Chapter 4. Data by Penetration (SCORE Charts)

Depth refers to a specific point in the shoe. Penetration refers to all depths up to that point. The card counting books all tell us that penetration is important. But most counters do not fully realize how much penetration interacts with everything we do at a Blackjack table. This chapter contains many charts used to explore these interactions.

"It was with difficulty that he was induced to stoop from speculation to practice." — Thomas Macaulay, 1837

How much does penetration matter?

Penetration is the percentage of cards dealt before the dealer shuffles. In Blackjack shoe games the dealer usually deals to a cut card. In single-deck games, the dealer often deals a fixed number of rounds depending on the number of players. In all cases, the deeper the penetration the better for the card counter as more information is known and a better range of counts is available. These charts are different from the previous charts as they display overall results depending on the overall penetration. That is, they do not show the advantage at a particular depth, but the overall advantage of all hands when the dealer deals to a specific penetration. On the x-axis you will see numbers from 130 to 26. This means that 130 to 26 cards are behind the cut card. 26 indicates that the penetration is 5.5 out of 6 decks. The last card dealt in this case would actually be past the cut card since the shuffle occurs at the end of a round.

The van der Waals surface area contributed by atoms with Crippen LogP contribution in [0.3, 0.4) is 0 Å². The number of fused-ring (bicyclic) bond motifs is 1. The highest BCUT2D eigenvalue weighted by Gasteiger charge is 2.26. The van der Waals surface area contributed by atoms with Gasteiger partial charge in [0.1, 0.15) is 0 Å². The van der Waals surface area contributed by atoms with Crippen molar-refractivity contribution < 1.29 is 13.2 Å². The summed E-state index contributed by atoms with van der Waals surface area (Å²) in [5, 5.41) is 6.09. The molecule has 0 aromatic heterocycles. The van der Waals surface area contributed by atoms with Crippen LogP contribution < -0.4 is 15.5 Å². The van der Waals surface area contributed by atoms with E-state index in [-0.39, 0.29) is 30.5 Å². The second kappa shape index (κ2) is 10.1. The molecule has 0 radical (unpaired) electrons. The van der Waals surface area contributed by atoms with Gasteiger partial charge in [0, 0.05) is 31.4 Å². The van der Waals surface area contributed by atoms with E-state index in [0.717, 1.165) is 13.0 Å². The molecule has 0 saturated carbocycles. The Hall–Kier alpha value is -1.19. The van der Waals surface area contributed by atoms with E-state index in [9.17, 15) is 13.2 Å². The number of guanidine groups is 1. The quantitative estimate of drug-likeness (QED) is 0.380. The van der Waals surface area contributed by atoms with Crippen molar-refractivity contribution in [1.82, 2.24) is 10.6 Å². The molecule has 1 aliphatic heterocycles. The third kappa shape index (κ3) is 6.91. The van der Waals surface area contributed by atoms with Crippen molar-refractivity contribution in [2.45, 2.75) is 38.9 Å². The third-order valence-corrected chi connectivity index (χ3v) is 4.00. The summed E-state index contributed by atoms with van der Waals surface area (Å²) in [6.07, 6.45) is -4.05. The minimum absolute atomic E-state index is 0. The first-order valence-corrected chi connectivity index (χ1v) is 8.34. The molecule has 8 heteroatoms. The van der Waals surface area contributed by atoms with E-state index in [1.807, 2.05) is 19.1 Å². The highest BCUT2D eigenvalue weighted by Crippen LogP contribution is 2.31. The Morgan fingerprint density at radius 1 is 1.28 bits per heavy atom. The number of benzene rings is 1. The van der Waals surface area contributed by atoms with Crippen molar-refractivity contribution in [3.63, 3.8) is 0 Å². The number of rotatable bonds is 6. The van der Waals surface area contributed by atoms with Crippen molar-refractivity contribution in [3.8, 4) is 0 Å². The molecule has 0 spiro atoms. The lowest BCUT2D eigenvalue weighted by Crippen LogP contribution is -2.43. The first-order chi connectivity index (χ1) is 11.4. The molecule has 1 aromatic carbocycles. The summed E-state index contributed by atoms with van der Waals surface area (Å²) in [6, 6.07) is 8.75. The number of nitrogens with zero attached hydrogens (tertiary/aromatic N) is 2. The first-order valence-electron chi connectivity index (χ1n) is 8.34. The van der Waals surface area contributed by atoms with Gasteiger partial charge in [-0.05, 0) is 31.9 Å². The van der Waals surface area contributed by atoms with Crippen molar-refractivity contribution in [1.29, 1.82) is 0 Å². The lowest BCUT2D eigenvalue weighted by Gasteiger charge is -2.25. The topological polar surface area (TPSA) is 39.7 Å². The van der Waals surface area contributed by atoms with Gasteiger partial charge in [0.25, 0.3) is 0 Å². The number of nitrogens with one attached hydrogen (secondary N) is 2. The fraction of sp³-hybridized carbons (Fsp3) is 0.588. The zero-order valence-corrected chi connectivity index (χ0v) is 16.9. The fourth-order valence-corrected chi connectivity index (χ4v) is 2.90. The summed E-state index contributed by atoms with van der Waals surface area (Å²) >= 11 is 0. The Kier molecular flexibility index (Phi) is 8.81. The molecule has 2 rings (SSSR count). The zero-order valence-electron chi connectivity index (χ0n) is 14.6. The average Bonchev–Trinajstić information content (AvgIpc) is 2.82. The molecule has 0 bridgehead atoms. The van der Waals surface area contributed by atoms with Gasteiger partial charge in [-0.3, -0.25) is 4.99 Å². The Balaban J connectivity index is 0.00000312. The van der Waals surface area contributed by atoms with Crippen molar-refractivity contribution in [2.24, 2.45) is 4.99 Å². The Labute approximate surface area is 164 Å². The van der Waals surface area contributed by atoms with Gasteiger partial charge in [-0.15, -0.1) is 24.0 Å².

This chart displays the player advantage for 130 to 26 cards cut off for a six-deck game using Hi-Lo and bets from 1 to 12 units. We can see that the advantage at 130 cards (2.5 decks cut off) is about .64% and this increases gradually to 1.67% at 26 cards.

What is the real gain?

But advantage is only part of the story. As overall advantage increases, it is possible to increase our betting unit while maintaining the same risk. That is, if our overall advantage increases, we can bet more at each count even though the advantage at each count is about the same. The following charts will use SCORE instead of advantage. SCORE is a method of measurement that takes into account optimal betting and risk in addition to advantage. For an in-depth description, see Blackjack Attack by Don Schlesinger. For the purposes of this discussion, SCORE directly relates to your hourly win rate.

The chart at the right shows the SCORE for the same game as the previous chart. That is, how much we can expect to win at each penetration. You can see that the curve in this chart is much more dramatic. The win rate with .5 decks cut off is seven times the win rate with 2.5 decks cut off. At deep penetrations, a single card of extra penetration can make a significant difference.


What about unbalanced counts?

Let us take a quick look at an unbalanced strategy against a balanced strategy. Here KO and Hi-Lo are compared. Hi-Lo has a slightly better SCORE than KO here primarily because it was simmed with more indexes. But the point of the chart is that the performance of unbalanced (i.e. KO) and balanced strategies (i.e. Hi-Lo) have very similar patterns even though the previous pages showed that their counts and advantages at different depths act very differently. These strategies work somewhat differently — but in the long run they perform very closely indeed.


Sim details

  • Six decks, S17, DAS, LS, Heads-Up, Hi-Lo, truncate, half-deck resolution, penetrations from 26-130 cards cutoff by the card, optimal betting
  • Six decks, S17, DAS, LS, Heads-Up, KO-P, penetrations from 26-130 cards cutoff by the card, optimal betting
  • Two billion rounds each


copyright © 2007, Norm Wattenberger, All rights reserved